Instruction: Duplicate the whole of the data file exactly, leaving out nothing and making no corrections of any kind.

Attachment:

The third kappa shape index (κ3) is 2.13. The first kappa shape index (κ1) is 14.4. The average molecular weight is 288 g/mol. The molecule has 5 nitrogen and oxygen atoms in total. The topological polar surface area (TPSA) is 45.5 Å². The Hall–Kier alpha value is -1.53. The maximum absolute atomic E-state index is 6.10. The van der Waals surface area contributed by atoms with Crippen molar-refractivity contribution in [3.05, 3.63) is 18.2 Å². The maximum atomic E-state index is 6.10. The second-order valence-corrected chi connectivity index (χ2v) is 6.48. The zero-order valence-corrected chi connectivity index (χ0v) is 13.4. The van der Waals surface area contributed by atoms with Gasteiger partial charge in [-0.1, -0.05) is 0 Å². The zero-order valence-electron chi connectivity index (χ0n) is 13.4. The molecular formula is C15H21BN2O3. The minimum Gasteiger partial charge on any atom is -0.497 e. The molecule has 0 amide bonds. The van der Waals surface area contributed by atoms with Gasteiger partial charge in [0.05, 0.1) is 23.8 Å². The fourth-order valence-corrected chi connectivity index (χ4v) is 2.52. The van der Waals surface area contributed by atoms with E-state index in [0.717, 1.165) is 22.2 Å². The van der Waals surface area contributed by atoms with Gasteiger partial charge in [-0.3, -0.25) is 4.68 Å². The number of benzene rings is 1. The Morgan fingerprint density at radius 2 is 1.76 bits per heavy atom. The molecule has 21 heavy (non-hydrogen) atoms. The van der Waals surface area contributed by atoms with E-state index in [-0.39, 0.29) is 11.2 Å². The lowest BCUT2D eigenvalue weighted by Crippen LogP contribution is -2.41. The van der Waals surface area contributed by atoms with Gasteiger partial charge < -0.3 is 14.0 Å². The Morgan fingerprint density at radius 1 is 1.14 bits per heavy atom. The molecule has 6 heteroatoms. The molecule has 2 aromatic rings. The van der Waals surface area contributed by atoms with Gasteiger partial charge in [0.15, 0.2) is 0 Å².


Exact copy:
The third kappa shape index (κ3) is 2.13. The first kappa shape index (κ1) is 14.4. The average molecular weight is 288 g/mol. The molecule has 5 nitrogen and oxygen atoms in total. The topological polar surface area (TPSA) is 45.5 Å². The Hall–Kier alpha value is -1.53. The maximum absolute atomic E-state index is 6.10. The van der Waals surface area contributed by atoms with Crippen molar-refractivity contribution in [3.05, 3.63) is 18.2 Å². The maximum atomic E-state index is 6.10. The second-order valence-corrected chi connectivity index (χ2v) is 6.48. The zero-order valence-corrected chi connectivity index (χ0v) is 13.4. The van der Waals surface area contributed by atoms with Gasteiger partial charge in [-0.1, -0.05) is 0 Å². The zero-order valence-electron chi connectivity index (χ0n) is 13.4. The molecular formula is C15H21BN2O3. The minimum Gasteiger partial charge on any atom is -0.497 e. The molecule has 0 amide bonds. The van der Waals surface area contributed by atoms with Gasteiger partial charge in [0.05, 0.1) is 23.8 Å². The fourth-order valence-corrected chi connectivity index (χ4v) is 2.52. The van der Waals surface area contributed by atoms with E-state index in [0.717, 1.165) is 22.2 Å². The van der Waals surface area contributed by atoms with Gasteiger partial charge in [-0.3, -0.25) is 4.68 Å². The number of benzene rings is 1. The Morgan fingerprint density at radius 2 is 1.76 bits per heavy atom. The molecule has 21 heavy (non-hydrogen) atoms. The van der Waals surface area contributed by atoms with E-state index in [-0.39, 0.29) is 11.2 Å². The lowest BCUT2D eigenvalue weighted by Crippen LogP contribution is -2.41. The van der Waals surface area contributed by atoms with Gasteiger partial charge < -0.3 is 14.0 Å². The Morgan fingerprint density at radius 1 is 1.14 bits per heavy atom. The molecule has 6 heteroatoms. The molecule has 2 aromatic rings. The van der Waals surface area contributed by atoms with Gasteiger partial charge in [0.15, 0.2) is 0 Å².